Fuel tanks made of corncob waste
After yesterday’s story about wild grass used to produce clean fuel, let’s look today at how corncob waste can be used to created carbon briquettes with complex nanopores capable of storing natural gas. These methane storage systems may encourage mass-market natural gas cars. In fact, these “briquettes are the first technology to meet the 180 to 1 storage to volume target set by the U.S. Department of Energy in 2000.” They can lead to flat and compact tanks and have already been installed in a pickup truck used regularly by the Kansas City Office of Environmental Quality. And as the whole natural gas infrastructure exists already, this new technology could be soon adopted by car manufacturers.
This technology has been developed at the University of Missouri-Columbia (MU) and Midwest Research Institute (MRI) in Kansas City, with a financial support from the National Science Foundation (NSF).
Below is an illustration showing the whole process, from the corncob to the pick up truck (Credit: Nicolle Rager Fuller, National Science Foundation). Here is how NSF describes this illustration: “Researchers at the University of Missouri-Columbia and the Midwest Research Institute in Kansas City have developed a method to convert corncob waste into a carbon ‘sponge’ with nanoscale pores. The new material can store large quantities of natural gas and can be formed into a variety of shapes, ideal characteristics for next-generation gas storage tanks on methane-powered automobiles.” And here is a link to a larger version.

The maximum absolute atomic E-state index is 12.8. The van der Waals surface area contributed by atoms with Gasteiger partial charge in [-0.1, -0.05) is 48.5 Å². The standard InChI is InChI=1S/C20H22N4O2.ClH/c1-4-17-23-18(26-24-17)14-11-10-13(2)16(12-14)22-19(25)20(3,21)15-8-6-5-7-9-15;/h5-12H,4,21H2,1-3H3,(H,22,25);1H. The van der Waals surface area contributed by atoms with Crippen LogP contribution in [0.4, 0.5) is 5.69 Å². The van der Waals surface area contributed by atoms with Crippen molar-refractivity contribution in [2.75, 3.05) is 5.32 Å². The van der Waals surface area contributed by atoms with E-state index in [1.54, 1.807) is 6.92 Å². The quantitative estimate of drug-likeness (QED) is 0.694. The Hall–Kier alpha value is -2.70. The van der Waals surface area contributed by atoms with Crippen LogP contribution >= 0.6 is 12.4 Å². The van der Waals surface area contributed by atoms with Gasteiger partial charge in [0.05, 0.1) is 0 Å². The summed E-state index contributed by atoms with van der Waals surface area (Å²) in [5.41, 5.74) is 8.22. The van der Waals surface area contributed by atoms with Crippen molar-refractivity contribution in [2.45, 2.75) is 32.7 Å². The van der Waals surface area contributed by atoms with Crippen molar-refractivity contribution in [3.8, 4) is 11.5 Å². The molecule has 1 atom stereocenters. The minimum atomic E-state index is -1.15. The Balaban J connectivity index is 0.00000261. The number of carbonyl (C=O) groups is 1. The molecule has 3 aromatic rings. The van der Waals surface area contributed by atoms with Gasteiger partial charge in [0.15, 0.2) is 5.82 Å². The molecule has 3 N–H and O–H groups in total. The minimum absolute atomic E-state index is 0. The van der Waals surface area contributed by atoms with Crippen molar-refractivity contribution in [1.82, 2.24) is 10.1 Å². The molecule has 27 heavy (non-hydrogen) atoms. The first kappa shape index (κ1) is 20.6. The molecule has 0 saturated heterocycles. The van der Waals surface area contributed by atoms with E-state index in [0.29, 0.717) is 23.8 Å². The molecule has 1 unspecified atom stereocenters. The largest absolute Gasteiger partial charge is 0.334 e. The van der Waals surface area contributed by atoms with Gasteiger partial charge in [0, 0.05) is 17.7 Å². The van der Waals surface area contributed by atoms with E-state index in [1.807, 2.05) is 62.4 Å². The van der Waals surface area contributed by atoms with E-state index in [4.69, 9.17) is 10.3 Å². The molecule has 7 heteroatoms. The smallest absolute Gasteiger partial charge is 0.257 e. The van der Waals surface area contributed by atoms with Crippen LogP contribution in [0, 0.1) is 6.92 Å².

A corncob-derived carbon sponge to store natural gas
Here is a comment from project leader Peter Pfeifer, professor of physics at MU.
“We are very excited about this breakthrough because it may lead to a flat and compact tank that would fit under the floor of a passenger car, similar to current gasoline tanks,” said Pfeifer. “Such a technology would make natural gas a widely attractive alternative fuel for everyone.”
Here are more details about this project.
Standard natural gas storage systems use high-pressure natural gas that has been compressed to a pressure of 3600 pounds per square inch and bulky tanks that can take up the space of an entire car trunk. The carbon briquettes contain networks of pores and channels that can hold methane at a high density without the cost of extreme compression, ultimately storing the fuel at a pressure of only 500 pounds per square inch, the pressure found in natural gas pipelines.
The low pressure of 500 pounds per square inch is central for crafting the tank into any desired shape, so ultimately, fuel storage tanks could be thin-walled, slim, rectangular structures affixed to the underside of the car, not taking up room in the vehicle.
In “Move Over Prius: Here Comes the Corncob Car,” published by Red Herring on February 20, 2007, Andrea Quong adds more details.
Corncobs, used to fashion the fuel storage system but not used for fuel themselves, are plentiful in the Midwest. By Mr. Pfeifer’s estimate, the state of Missouri could supply enough corncobs to fuel 15 million cars a year.
And please note that this technology could be used today.
“The whole natural gas infrastructure exists already,” said Mr. Pfeifer, whose research was funded by a $600,000 grant from the National Science Foundation and a $500,000 combined grant from the University of Missouri and the Midwest Research Institute. “I really see no obstacles, technical or any other kind, except for peoples’ attitudes that [if something] isn’t visibly broken, why fix it.”
For even more information, you can read two other news releases, “From Farm Waste to Fuel Tanks” (NSF, February 16, 2007), from which the above diagram was picked, or “New Automotive Tank Holds Promise for Future” (University of Missouri-Columbia, February 16, 2007). Finally, I recommend that you read an article from the Columbia Missourian, “Breakthrough signals future low-cost fuel” (PDF format, 2 pages, 4.36 MB, June 8, 2006) which contains a very good diagram showing how these carbon briquettes are built.
Sources: National Science Foundation news release, via EurekAlert!February 20, 2007; and various other websites